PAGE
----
The SEBS and other encapsulating methods may open the door to use the ionic power source for powering wearables and other mobile devices. There is however room for further improvement. The ideal power source should work in a physiological environment so it can be used in vivo for biological regulation. The present droplet power source uses temperature change to irreversibly trigger its activity and needs SEBS encapsulation to work in aqueous environments. A combination of aqueous transfer with the dewetting method42 and the use of light-controllable lipids43 or membrane proteins44 may achieve in vivo application by producing three-dimensionally printed droplet power sources in an aqueous environment with remote, reversible on-off switches. On this basis, incorporating other stimulus-responsive materials12, such as magnetic particles, into the hydrogel may endow remote-controlled mobility to perform in vivo energy delivery to confined biological environments. Future studies should focus on utilizing the device under physiological conditions and boosting the overall energy capacity, which could then be used to power next-generation bio-hybrid interfaces, implants, synthetic tissues and microrobots. The droplet device also paves an alternative path towards modulating the activity of various miniaturized cellular constructs, such as brain organoids45,46 and assembloids47.


Hydrogel materials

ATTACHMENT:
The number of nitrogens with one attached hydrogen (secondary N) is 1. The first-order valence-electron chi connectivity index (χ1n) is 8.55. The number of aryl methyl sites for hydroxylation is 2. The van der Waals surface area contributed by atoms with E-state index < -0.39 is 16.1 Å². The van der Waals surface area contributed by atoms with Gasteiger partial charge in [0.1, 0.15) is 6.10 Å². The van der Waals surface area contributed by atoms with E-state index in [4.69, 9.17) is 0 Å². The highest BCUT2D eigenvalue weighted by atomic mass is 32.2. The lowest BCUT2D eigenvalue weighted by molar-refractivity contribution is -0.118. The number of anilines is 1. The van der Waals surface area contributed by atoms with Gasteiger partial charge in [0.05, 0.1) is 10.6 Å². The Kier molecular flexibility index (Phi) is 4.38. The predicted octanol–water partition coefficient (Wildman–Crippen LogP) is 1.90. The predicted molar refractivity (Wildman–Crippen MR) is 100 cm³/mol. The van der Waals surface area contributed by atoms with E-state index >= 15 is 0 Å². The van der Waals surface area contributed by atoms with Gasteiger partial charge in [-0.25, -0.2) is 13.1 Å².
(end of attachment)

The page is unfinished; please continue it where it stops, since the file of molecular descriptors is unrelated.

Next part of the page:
All materials were purchased from Sigma-Aldrich (Merck KGaA). For all droplet power sources, low-gelling-temperature (LGT) agarose was used to build the hydrogel scaffold. This material has enough gel strength for fabrication at around room temperature. Other materials were dissolved in Milli-Q water with 30 min ultrasonication (Branson 2800) and then mixed with the LGT agarose powder to form various precursor solutions (pre-gels). Final pre-gels had 2% w/v LGT agarose and the following compositions—high-salt hydrogel: 2 M CaCl2; low-salt hydrogel: 0.01 M CaCl2, 10% v/v poly(ethylene glycol) (number-average molecular weight 400). NaCl and KCl can replace CaCl2 if necessary (Supplementary Fig. 5). However, to obtain optimum output voltage, CaCl2 was used during electrical measurements except where noted. The cation-selective hydrogel contained 20% w/v poly(sodium 4-styrenesulfonate) (average molecular weight 70,000) and the anion-selective hydrogel contained 20% w/v poly(allylamine hydrochloride) (average molecular weight 50,000). Pre-gel solutions were first heated to 90 °C to dissolve agarose and then kept molten at 37 °C before and during droplet deposition. Food dyes were used only for photography and were absent during electrical recording and biological experiments.